ELYRIA — As the hype over Black Friday and holiday shopping grows yearly, the effects seem to be spilling over into many small businesses in Elyria.
On Saturday the nation turned the focus from the large chain stores back onto smaller local stores with the nationwide “Small Business Saturday” during which people were encouraged to shop and support local businesses. In Elyria, the day was sponsored by Invest Elyria and many businesses around the town donated to a raffle held at Rotuno’s BBQ on Saturday night.
The national tradition — established by American Express a few years ago — allowed many small-business owners in Elyria to reflect on the seemingly growing competition between larger stores and local businesses.
“We don’t have the ability to advertise like chain stores do,” Stewart’s Appliance president and co-owner Ed Stewart said. Stewart added that the competition between larger stores and small businesses was especially apparent yesterday following the new decision to open chain stores for Black Friday on Thursday.
“Stores being open on Thanksgiving has changed the complexion of how people shop,” Stewart said, adding that business was spread out over two days last week rather than just one, making smaller businesses that weren’t open on Thanksgiving struggle to keep up.
Carlisle Cafe owners Nicholas and Dawn Patouhas have only had their business open for a few months but they have also noticed the competition.
“We can’t battle the advertising that they have. They have money to push their philosophies,” Nicholas said, discussing the largest difference between his cafe and chain restaurants. “We have to compete for everything.”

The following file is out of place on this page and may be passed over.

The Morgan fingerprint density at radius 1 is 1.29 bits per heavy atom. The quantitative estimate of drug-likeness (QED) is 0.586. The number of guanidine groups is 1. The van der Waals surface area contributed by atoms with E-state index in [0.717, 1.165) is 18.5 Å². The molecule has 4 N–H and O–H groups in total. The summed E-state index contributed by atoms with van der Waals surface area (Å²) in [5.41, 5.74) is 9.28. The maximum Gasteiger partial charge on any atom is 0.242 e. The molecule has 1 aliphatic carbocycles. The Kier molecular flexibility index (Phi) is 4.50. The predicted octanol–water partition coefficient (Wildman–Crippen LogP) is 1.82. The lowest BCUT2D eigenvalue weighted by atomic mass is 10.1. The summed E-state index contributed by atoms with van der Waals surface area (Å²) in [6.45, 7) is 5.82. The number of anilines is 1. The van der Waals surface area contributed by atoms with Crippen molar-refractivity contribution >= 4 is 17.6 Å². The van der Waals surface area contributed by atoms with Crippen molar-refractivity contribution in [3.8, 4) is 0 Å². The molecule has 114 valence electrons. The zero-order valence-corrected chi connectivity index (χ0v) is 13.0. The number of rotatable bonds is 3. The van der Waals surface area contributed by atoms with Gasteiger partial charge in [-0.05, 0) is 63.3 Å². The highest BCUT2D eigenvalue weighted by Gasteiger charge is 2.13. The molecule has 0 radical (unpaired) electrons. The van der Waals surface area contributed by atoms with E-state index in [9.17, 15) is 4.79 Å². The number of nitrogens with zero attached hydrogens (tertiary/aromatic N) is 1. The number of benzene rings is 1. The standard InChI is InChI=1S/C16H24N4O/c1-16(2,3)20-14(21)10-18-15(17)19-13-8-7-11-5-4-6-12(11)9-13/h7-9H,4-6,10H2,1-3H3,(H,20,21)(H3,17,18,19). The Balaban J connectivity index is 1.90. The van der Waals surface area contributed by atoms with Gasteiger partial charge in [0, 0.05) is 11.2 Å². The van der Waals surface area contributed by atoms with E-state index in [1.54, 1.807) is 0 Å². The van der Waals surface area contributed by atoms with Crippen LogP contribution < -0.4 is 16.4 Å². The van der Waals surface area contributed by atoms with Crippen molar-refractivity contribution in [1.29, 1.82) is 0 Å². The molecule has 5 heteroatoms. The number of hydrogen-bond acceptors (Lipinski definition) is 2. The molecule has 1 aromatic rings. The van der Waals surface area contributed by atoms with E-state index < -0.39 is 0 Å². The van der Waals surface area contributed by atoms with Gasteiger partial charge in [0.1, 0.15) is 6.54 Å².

However, being a restaurant, Nicholas said his business wasn’t affected by Black Friday like many retail stores were.
In terms of competing with larger stores, Bryan Branch, owner of Keith’s Comics in Elyria, said he avoids the problem.
“Competing is not generally an issue because we’re a specialty store,” Branch said, adding that he sticks to selling comics because he doesn’t want to contend with larger stores’ prices on items like figurines and action figures.
Despite the growing competition between large and small stores, there is something that small business owners in Elyria all recognize that Small Business Saturday celebrated — the personal connection between local stores and their customers.
“Chain stores are selling a box, not a service,” Stewart said, adding that his local business, which is family-owned and -operated, has a close connection with its customers. “We’re able to take care of our customers on a personal basis.”
Adam Schonhiutt, an employee at Shane Furniture, whose father Julius owns the store, agreed that connection is important for local businesses and said it’s reinforced each year by Small Business Saturday.
“We are a store for people in the area … (Small Business Saturday) helps people see what we have.”